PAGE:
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Design changes in Northern Line extension could hike costs by £240m

The cost of the Northern Line extension to Battersea Power Station could increase by £240m because of the need to redesign part of the station.

Last month, Transport for London’s (TfL’s) Finance and Policy Committee met to discuss the need to approve supplemental agreements with the developer after the design became “very different from that originally intended and contracted”.

Yesterday, the Evening Standard reported that the changes included a new ‘station box’ to allow passengers to emerge directly from the station into the Prospect Place complex of apartment buildings, designed by Frank Gehry.

TfL is now in talks with the consortium of three Malaysian companies, SP Setia, Sime Derby and the Employee’s Provident Fund, to try to decide who will meet the changing costs, which have not been calculated but could add £240m to the final bill.

David Hughes, director of major programme sponsorship at London Underground, said: “Changes have been made to the proposed development and the new Tube station beneath. These design changes will lead to an increase in the overall cost of the project.

“We are in constructive discussions with the developer about how this cost will be attributed. We are now working with Battersea Power Station to agree the necessary changes to the contractual arrangements between us to reflect these revised designs.”

The changes could also require a revision of a £500m contract awarded in 2014 to Ferrovial Agroman Laing O’Rourke JV in order to cover more work.

A Battersea Power Station spokesperson added: “Provision for design changes was made at the outset, given the scale and complexity of this major infrastructure project. TfL and BPS are working collaboratively on those designs and any related costs.”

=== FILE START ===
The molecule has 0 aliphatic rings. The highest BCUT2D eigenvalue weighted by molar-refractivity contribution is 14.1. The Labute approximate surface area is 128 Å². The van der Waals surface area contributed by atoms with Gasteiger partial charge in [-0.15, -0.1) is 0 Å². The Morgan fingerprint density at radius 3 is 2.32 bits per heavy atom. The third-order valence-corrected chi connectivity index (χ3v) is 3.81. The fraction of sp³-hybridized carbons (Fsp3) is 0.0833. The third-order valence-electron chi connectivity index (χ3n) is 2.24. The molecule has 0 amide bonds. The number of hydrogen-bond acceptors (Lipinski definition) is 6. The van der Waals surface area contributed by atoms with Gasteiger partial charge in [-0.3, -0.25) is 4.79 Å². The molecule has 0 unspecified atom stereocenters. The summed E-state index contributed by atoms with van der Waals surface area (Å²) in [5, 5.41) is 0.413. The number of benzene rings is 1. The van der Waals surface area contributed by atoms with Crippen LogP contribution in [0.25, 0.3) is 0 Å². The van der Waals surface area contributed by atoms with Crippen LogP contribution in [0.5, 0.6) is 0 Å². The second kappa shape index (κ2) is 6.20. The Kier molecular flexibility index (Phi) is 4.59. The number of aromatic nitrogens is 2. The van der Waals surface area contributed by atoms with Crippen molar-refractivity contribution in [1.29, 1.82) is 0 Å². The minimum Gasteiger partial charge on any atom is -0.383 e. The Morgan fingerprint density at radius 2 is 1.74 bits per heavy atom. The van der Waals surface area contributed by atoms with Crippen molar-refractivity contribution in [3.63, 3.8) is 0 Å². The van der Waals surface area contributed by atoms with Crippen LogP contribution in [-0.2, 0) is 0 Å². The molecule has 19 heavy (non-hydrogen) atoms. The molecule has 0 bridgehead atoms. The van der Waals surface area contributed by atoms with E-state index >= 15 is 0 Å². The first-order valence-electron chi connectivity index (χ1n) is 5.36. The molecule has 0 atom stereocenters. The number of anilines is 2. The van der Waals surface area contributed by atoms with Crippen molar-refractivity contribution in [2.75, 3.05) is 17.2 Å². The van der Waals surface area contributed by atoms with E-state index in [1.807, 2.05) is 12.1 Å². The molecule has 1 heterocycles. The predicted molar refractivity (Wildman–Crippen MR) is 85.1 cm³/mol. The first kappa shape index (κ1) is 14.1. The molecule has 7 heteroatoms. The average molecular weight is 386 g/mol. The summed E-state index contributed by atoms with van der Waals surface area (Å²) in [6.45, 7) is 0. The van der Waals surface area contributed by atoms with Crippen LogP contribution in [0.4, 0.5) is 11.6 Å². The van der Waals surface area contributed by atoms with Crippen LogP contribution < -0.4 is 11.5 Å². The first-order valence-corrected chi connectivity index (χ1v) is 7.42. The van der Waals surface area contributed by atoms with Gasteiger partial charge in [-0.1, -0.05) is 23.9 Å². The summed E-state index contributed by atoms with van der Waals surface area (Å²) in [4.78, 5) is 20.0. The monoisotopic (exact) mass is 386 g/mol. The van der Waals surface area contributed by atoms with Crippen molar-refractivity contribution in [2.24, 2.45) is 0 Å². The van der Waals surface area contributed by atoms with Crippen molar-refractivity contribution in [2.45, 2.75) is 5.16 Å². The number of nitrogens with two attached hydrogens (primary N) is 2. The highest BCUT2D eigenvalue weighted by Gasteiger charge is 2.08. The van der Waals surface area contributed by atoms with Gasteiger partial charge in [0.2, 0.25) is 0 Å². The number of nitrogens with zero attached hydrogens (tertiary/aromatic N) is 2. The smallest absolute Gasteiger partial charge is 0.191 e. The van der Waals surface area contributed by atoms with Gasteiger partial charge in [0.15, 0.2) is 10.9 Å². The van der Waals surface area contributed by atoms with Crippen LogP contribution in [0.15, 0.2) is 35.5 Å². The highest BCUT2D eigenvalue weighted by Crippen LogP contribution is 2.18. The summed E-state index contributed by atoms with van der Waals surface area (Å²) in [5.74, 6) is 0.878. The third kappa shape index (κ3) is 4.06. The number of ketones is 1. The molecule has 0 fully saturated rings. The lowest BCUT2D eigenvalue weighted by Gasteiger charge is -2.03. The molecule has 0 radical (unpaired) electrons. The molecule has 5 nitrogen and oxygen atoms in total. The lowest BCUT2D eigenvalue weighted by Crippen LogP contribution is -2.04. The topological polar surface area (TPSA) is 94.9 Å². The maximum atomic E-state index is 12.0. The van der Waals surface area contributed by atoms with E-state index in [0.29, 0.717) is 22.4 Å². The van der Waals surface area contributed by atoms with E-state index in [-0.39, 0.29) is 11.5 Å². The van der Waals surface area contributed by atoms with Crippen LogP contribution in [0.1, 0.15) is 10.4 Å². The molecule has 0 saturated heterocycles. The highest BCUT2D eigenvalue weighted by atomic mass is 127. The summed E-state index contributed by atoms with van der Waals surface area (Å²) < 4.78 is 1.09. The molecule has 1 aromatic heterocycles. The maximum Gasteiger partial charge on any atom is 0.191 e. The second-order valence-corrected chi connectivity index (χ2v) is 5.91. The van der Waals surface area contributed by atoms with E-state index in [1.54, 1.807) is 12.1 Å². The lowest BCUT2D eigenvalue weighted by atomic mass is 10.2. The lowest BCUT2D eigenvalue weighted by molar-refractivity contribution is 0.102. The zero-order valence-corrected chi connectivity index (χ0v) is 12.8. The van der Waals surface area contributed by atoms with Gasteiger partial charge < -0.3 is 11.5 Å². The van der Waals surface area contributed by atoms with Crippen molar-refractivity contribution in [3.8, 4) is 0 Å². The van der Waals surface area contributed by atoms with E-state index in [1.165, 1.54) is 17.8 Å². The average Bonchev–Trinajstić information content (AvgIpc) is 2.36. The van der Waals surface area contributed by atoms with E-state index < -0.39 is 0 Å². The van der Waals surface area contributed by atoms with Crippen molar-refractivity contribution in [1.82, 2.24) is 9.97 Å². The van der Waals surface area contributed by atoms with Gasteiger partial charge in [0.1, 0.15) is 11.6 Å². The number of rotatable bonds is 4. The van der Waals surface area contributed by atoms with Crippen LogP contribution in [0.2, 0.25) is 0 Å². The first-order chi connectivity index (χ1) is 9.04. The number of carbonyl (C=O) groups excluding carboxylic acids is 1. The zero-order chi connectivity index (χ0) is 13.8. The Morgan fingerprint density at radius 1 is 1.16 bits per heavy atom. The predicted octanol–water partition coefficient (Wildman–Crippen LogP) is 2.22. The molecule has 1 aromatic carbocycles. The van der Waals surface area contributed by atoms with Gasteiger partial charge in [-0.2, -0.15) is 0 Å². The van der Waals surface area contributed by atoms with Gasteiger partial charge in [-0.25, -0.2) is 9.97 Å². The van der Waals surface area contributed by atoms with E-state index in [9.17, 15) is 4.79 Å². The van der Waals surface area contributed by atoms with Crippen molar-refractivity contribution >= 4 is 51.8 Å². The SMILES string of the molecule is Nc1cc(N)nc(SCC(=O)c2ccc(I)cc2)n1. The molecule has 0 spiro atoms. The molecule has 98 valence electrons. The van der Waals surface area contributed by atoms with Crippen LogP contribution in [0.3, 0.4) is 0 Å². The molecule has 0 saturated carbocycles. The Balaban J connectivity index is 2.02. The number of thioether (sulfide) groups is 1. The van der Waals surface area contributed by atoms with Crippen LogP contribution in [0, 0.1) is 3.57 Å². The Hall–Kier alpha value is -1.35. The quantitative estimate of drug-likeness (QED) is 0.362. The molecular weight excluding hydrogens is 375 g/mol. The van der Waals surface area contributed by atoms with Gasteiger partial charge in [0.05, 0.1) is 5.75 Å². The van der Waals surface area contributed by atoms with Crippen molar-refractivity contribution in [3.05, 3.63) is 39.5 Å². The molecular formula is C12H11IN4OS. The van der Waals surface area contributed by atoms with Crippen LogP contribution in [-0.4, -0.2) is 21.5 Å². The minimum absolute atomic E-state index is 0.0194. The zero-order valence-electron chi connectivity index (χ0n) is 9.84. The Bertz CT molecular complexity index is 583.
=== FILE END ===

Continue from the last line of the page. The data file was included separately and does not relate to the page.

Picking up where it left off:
(Image c. JLL Residential)

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Nonsuchmike   20/05/2016 at 13:02

This must be the vanity project to trump all vanity projects finishing, as it is, in the middle of nowhere - ie near Battersea Power station. For the extra amount now being touted to "redesign" the station to pander to foreign investors in luxury flats, the line could have been routed in reality with two more stations and a terminus under the sheds/spare lines @ Clapham Junction. The two extra stations should be between Prince of Wales Drive and Carriageway South and the other by Latchmere Road - maybe under Falcon Park. These two stations would actually serve the Community rather than a wealthy group of invisible investors, plus, a great interchange for commuters avoiding the crush @ Waterloo and/or Victoria and still leave space for a Crossrail 2 station. In this way you get a decent length of underground line with the maximum potential for usage and interconnectability instead of a vanity project for the super rich.

Jerry Alderson   20/05/2016 at 14:51

I've just recently finished a three-year assignment in Vienna and have followed how transport schemes are done there. They are currently extending their U1 underground line further south by almost 5km and building five new stations. The stations in Vienna are of a higher quality than we have in Britain - they all have wide platforms, two entrances, multiple (glass) lifts as well as escalators and stairs. The cost of that scheme, which is twice the scale of the Northern Line is being done for about half the price. Construction began in 2012 and will be finished in 2017. Part of the reason for lower costs is that as soon as they are continuously extending the U-Bahn system. As one project winds down they start another one. The last U2 extension opened in 2013. In 2017 they will then start work on a new line (U5).

Andrew Gwilt   20/05/2016 at 17:57

Hopefully the Northern Line extension to Battersea could also have a phase 2 extension to Clapham Junction or Battersea Park.

Andrew   22/05/2016 at 11:05

Clapham Junction has been deliberately eschewed as a terminus as the volume of interchange passengers it would attract would be unmanageable. That might change after Crossrail 2 with fewer suburban commuter trains going into Waterloo.

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